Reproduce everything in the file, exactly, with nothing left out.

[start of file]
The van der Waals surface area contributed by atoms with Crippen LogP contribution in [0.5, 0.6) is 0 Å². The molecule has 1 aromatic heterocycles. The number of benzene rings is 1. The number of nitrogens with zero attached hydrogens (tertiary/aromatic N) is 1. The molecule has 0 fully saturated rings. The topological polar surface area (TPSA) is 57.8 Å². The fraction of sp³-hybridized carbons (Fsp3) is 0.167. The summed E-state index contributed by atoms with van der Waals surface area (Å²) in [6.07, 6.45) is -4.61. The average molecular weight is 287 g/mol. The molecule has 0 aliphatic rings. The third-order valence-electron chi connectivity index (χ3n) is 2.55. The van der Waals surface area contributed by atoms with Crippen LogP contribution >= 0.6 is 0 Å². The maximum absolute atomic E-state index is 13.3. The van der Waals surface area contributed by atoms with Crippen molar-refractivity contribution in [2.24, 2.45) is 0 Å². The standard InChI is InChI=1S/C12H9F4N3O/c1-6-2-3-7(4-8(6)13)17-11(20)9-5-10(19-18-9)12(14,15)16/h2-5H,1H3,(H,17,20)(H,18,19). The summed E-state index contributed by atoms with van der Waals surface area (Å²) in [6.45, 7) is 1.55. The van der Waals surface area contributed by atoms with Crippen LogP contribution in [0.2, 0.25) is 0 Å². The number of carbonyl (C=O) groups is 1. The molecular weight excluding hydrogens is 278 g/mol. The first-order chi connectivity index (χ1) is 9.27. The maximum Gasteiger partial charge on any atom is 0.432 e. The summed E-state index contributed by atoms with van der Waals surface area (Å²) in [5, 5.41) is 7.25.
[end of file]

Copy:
The van der Waals surface area contributed by atoms with Crippen LogP contribution in [0.5, 0.6) is 0 Å². The molecule has 1 aromatic heterocycles. The number of benzene rings is 1. The number of nitrogens with zero attached hydrogens (tertiary/aromatic N) is 1. The molecule has 0 fully saturated rings. The topological polar surface area (TPSA) is 57.8 Å². The fraction of sp³-hybridized carbons (Fsp3) is 0.167. The summed E-state index contributed by atoms with van der Waals surface area (Å²) in [6.07, 6.45) is -4.61. The average molecular weight is 287 g/mol. The molecule has 0 aliphatic rings. The third-order valence-electron chi connectivity index (χ3n) is 2.55. The van der Waals surface area contributed by atoms with Crippen LogP contribution >= 0.6 is 0 Å². The maximum absolute atomic E-state index is 13.3. The van der Waals surface area contributed by atoms with Crippen molar-refractivity contribution in [2.24, 2.45) is 0 Å². The standard InChI is InChI=1S/C12H9F4N3O/c1-6-2-3-7(4-8(6)13)17-11(20)9-5-10(19-18-9)12(14,15)16/h2-5H,1H3,(H,17,20)(H,18,19). The summed E-state index contributed by atoms with van der Waals surface area (Å²) in [6.45, 7) is 1.55. The van der Waals surface area contributed by atoms with Crippen LogP contribution in [0.2, 0.25) is 0 Å². The number of carbonyl (C=O) groups is 1. The molecular weight excluding hydrogens is 278 g/mol. The first-order chi connectivity index (χ1) is 9.27. The maximum Gasteiger partial charge on any atom is 0.432 e. The summed E-state index contributed by atoms with van der Waals surface area (Å²) in [5, 5.41) is 7.25.